When I first decided to look for a wife in
Thailand, back in the late 1990s, I
learned that Thai women do not particularly care for facial hair. So, I cut my
mustache off, one that I had been wearing in two or three different styles
since the beginning of the ‘70s. It was a bit of a shock to see myself clean
shaven, because it was then that I discovered my lips had developed a downward frown to them, at the edges; making me look unhappy or slightly mean.
Having somewhat of a grumpy look to me wasn’t a problem in the
United States, but in Thailand,
it is a liability. Thai and Lao people put great importance on smiling. So, as
I’ve moved about in both countries, I have tried to adopt a Thai/Lao Smile. It
is somewhat of a cross between a grin and a grimace, but it’s the best I can do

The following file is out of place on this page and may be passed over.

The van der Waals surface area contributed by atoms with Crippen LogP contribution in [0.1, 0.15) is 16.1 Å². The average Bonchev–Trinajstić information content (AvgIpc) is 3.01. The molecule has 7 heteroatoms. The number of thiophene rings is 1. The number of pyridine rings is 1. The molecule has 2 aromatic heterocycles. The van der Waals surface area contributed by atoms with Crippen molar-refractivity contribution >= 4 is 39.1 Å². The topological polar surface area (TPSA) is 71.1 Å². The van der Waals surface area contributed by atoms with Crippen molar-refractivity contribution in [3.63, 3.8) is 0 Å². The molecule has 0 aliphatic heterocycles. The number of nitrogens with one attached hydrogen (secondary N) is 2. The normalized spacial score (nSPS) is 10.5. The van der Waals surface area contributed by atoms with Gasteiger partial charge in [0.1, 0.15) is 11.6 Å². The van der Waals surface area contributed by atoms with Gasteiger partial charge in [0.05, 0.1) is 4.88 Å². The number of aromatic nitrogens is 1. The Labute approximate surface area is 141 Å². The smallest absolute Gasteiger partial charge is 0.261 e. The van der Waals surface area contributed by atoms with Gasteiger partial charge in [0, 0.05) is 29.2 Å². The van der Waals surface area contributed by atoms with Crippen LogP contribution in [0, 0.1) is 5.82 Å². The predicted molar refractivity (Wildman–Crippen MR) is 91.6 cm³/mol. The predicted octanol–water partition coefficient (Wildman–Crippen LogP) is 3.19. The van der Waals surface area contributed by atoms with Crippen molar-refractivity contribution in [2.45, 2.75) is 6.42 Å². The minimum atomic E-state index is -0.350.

without over-doing it. Everyday, I remind myself to smile so that people do not
misinterpret my actions or demeanor. I do this whether I’m in my village or in another
Southeast Asian country.
Again, while I was looking for my wife, I read a very insightful explanation of the “Thai Smile.” It is part of the Introduction to Niels Mulder’s Inside Thai Society (©2000):
Thailandis often called The Land of Smiles, a sobriquet which sounds at once pleasant and mysterious. At the same time that a smile may suggest good humour, it is one of the most enigmatic of expressions as well. A smile may be a sign of kindness, of forgiveness, or friendly inclinations; a smile may also be merely polite, a way to smooth interaction or a sign that one is willing to listen. A smile may indicate agreement, or self-confidence, but may also be a means to gently express one’s opposition or doubt. A person on the defensive may smile and one may smile when sad, or hurt, or even insulted. It has been said that the Thais have a smile for every emotion, and with so many nuances of smiling, the smile often hides more than it reveals.”
So, I guess you could say I’m just trying to fit in; with my grin/grimace and all.